Thursday, November 3, 2011

Telemedicine Improves Gastric Bypass Surgery

Today, bariatric surgery is becoming a more acceptable treatment for some forms of obesity. And the surgery is effective. In many cases, bariatric surgery leads to more weight loss than diet, exercise or drugs. Gastric bypass surgery is probably the most popular form of weight loss surgery, and telehealth may be a way to make the surgery more effective.

Telehealth is defined as "the use of telecommunication technologies to provide health care services and access to medical and surgical information for training and educating health care professionals and consumers, to increase awareness and educate the public about health-related issues, and to facilitate medical research across distances."

Telemedicine, a subset of telehealth, may be defined as “[t]he use of medical information exchanged from one site to another via electronic communications for the health and education of the patient or healthcare provider and for the purpose of improving patient care. Telemedicine includes consultative, diagnostic, and treatment services.” And a recent study concluded that telemedicine can be an important part of preoperative and postoperative consultation for the gastric bypass patient.

The study was carried out by a set of Midwestern Veterans Affairs Medical Centers (VAMCs). Twenty eight patients who lived an average of 324.5 miles from a bariatric surgery center comprised the subjects in the study. All the patients were high risk patients.

When compared to gastric bypass patients not in the study, the VAMCs patients fared very well. Indeed, it was concluded that ‘[a] cooperative network using teleconference and computerized records facilitated bariatric surgery in high-risk, remotely located VA patients with high patient satisfaction and without compromising surgical outcomes.’ The use of telemedicine eliminated 19,000 miles and 69 days of travel.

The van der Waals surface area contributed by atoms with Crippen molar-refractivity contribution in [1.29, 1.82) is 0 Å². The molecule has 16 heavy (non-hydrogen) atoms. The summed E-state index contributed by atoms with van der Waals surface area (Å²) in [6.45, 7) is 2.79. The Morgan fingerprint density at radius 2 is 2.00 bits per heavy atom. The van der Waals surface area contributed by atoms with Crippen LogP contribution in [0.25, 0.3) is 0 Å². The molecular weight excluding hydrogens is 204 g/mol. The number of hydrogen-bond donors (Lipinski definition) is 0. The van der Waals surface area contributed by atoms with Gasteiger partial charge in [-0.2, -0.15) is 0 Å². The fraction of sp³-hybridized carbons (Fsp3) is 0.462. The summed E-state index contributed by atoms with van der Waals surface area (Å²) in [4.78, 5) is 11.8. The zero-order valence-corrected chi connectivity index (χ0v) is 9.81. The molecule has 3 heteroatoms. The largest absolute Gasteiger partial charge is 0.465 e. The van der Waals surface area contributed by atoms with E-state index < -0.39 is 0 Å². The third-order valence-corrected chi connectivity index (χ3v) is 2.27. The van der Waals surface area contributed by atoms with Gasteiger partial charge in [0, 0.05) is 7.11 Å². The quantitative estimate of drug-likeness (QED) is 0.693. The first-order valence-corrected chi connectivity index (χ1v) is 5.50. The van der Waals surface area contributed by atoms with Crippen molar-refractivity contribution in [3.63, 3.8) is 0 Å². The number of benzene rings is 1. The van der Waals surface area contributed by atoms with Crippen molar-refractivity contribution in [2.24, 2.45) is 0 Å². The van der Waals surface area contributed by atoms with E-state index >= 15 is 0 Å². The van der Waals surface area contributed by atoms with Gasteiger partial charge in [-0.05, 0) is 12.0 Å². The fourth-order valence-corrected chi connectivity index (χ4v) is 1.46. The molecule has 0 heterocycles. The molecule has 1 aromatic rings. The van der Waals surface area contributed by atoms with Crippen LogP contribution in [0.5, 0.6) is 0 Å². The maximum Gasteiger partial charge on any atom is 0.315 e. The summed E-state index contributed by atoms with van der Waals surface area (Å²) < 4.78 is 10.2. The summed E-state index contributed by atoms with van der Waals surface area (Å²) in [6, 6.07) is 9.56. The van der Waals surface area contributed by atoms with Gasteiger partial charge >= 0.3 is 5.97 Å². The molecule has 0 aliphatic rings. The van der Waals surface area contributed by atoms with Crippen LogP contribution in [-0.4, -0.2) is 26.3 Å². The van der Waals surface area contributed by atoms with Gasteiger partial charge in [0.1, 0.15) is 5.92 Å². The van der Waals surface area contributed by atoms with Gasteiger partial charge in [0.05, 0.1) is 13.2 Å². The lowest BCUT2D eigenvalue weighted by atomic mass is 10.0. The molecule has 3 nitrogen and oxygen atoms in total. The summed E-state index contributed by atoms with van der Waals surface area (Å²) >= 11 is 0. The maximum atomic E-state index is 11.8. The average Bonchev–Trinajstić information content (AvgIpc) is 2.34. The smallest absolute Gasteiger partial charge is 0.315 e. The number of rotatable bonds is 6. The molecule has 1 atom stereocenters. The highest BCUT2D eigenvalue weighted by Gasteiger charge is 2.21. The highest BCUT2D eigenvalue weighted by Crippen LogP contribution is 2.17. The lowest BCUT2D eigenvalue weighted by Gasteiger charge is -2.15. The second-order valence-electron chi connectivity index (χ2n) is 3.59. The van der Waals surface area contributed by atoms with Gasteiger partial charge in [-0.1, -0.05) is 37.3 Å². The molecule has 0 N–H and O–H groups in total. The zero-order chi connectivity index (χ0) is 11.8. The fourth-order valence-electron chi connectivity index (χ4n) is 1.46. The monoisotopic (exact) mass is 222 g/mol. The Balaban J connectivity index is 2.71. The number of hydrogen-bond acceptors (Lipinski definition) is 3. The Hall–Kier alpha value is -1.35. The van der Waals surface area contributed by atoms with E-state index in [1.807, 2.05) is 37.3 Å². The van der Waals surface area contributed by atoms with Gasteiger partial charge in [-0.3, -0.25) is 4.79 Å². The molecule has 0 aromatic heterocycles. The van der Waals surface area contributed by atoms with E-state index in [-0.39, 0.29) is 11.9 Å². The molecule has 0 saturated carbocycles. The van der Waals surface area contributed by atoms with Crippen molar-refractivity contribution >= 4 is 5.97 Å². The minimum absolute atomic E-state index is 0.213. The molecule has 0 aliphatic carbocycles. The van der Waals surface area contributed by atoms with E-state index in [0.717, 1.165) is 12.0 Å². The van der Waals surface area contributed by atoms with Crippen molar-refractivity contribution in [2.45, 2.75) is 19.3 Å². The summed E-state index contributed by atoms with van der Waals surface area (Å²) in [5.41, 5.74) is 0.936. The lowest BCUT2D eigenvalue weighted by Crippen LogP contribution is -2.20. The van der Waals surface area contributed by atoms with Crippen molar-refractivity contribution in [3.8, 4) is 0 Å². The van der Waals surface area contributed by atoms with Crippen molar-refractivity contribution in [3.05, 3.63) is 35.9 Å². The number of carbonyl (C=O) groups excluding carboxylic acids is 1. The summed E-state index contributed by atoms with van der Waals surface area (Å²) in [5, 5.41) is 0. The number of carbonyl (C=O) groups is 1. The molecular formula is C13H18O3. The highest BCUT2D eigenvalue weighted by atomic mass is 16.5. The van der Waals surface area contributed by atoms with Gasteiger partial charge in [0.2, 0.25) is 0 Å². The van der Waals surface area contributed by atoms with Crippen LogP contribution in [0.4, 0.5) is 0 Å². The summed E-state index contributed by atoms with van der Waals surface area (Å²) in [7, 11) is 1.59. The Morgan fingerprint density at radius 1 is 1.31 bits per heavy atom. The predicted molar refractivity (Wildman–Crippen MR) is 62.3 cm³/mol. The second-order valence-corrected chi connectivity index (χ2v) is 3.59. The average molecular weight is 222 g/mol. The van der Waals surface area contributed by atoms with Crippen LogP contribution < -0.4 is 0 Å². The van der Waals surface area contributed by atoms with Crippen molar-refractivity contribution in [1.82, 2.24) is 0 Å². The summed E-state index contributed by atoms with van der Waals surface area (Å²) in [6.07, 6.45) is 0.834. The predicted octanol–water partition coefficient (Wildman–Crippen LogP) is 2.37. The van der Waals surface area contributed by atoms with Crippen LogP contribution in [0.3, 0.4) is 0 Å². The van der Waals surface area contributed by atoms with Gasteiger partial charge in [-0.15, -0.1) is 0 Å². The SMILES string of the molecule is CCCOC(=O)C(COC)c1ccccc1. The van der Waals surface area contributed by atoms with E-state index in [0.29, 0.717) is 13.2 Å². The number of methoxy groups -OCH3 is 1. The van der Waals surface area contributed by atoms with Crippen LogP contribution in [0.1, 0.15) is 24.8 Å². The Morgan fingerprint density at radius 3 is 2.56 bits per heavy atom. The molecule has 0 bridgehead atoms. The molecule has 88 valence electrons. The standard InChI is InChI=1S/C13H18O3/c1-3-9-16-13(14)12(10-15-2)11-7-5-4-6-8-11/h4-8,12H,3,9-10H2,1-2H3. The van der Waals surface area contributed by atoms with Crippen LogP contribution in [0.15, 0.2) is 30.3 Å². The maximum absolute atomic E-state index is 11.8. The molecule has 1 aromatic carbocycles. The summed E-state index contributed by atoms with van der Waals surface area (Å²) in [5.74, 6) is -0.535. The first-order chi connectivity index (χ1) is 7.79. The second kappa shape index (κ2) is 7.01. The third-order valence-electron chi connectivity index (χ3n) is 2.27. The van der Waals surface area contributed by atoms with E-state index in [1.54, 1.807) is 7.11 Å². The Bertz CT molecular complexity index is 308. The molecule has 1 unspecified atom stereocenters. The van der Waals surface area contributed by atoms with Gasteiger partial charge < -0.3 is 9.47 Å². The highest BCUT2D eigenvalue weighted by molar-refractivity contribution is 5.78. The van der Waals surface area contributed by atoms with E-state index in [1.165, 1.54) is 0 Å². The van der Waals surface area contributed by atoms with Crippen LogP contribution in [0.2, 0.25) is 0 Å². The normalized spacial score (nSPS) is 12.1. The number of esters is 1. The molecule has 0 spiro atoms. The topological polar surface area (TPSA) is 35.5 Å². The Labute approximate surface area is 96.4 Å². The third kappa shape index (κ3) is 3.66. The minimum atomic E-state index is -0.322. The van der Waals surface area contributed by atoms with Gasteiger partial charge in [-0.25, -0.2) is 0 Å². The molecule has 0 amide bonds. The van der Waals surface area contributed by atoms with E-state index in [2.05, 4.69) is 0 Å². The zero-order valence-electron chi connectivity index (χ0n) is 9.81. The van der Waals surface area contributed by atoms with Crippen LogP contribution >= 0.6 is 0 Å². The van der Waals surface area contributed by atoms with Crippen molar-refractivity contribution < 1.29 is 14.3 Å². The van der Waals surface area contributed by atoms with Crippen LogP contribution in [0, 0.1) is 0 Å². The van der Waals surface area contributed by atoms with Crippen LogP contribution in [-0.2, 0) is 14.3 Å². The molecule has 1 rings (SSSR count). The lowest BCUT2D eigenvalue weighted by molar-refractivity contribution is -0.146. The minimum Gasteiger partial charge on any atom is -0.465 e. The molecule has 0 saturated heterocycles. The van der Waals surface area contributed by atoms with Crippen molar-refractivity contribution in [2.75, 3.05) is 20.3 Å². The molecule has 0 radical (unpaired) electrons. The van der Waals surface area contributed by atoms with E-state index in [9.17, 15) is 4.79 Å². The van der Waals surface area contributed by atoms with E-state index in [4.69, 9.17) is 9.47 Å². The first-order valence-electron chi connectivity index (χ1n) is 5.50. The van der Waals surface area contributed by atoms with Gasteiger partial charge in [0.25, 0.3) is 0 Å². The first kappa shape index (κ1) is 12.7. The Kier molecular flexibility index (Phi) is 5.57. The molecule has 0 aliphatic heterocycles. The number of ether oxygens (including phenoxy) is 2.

The study provides evidence that telemedicine can help a bariatric surgical patient and the surgical team manage preoperative preparation and post operative weight loss and weight maintenance. The results should be of interest to all bariatric centers -- surgical and non-surgical. Many bariatric centers already put special emphasis on counseling. Telemedicine approaches could improve that counseling.

Centers that don’t already do so might consider using telemedicine as a tool in motivating and imparting useful information their patients. Having telemedicine in place for counseling might boost a patient's chances of meeting weight loss goals. And telemedicine could enhance a center's reputation.

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Anonymous George said...

Its really a great publication! Clinic for Weight Loss Surgery in Germany

December 8, 2011 at 10:36 AM  

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